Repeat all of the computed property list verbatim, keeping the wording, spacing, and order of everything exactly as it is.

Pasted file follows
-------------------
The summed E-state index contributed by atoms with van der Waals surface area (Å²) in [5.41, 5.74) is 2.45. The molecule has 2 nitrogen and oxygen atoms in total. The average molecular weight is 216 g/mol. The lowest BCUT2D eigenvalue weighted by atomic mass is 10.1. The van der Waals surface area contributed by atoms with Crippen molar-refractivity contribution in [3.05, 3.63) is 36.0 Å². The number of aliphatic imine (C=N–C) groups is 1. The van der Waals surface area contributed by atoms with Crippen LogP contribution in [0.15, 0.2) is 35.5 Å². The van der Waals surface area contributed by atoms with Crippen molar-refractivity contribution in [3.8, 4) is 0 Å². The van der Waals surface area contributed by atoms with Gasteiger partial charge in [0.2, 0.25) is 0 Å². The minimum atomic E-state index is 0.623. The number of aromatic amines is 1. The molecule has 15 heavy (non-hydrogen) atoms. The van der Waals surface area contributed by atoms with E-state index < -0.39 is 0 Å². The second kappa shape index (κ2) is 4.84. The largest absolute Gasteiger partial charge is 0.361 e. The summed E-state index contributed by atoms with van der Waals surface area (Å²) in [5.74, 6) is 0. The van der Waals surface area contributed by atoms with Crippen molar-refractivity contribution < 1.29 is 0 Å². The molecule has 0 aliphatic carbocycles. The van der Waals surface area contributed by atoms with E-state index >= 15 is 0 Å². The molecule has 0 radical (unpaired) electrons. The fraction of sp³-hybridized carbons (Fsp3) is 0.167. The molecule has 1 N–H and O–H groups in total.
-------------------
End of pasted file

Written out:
The summed E-state index contributed by atoms with van der Waals surface area (Å²) in [5.41, 5.74) is 2.45. The molecule has 2 nitrogen and oxygen atoms in total. The average molecular weight is 216 g/mol. The lowest BCUT2D eigenvalue weighted by atomic mass is 10.1. The van der Waals surface area contributed by atoms with Crippen molar-refractivity contribution in [3.05, 3.63) is 36.0 Å². The number of aliphatic imine (C=N–C) groups is 1. The van der Waals surface area contributed by atoms with Crippen LogP contribution in [0.15, 0.2) is 35.5 Å². The van der Waals surface area contributed by atoms with Crippen molar-refractivity contribution in [3.8, 4) is 0 Å². The van der Waals surface area contributed by atoms with Gasteiger partial charge in [0.2, 0.25) is 0 Å². The minimum atomic E-state index is 0.623. The number of aromatic amines is 1. The molecule has 15 heavy (non-hydrogen) atoms. The van der Waals surface area contributed by atoms with E-state index < -0.39 is 0 Å². The second kappa shape index (κ2) is 4.84. The largest absolute Gasteiger partial charge is 0.361 e. The summed E-state index contributed by atoms with van der Waals surface area (Å²) in [5.74, 6) is 0. The van der Waals surface area contributed by atoms with Crippen molar-refractivity contribution < 1.29 is 0 Å². The molecule has 0 aliphatic carbocycles. The van der Waals surface area contributed by atoms with E-state index >= 15 is 0 Å². The molecule has 0 radical (unpaired) electrons. The fraction of sp³-hybridized carbons (Fsp3) is 0.167. The molecule has 1 N–H and O–H groups in total.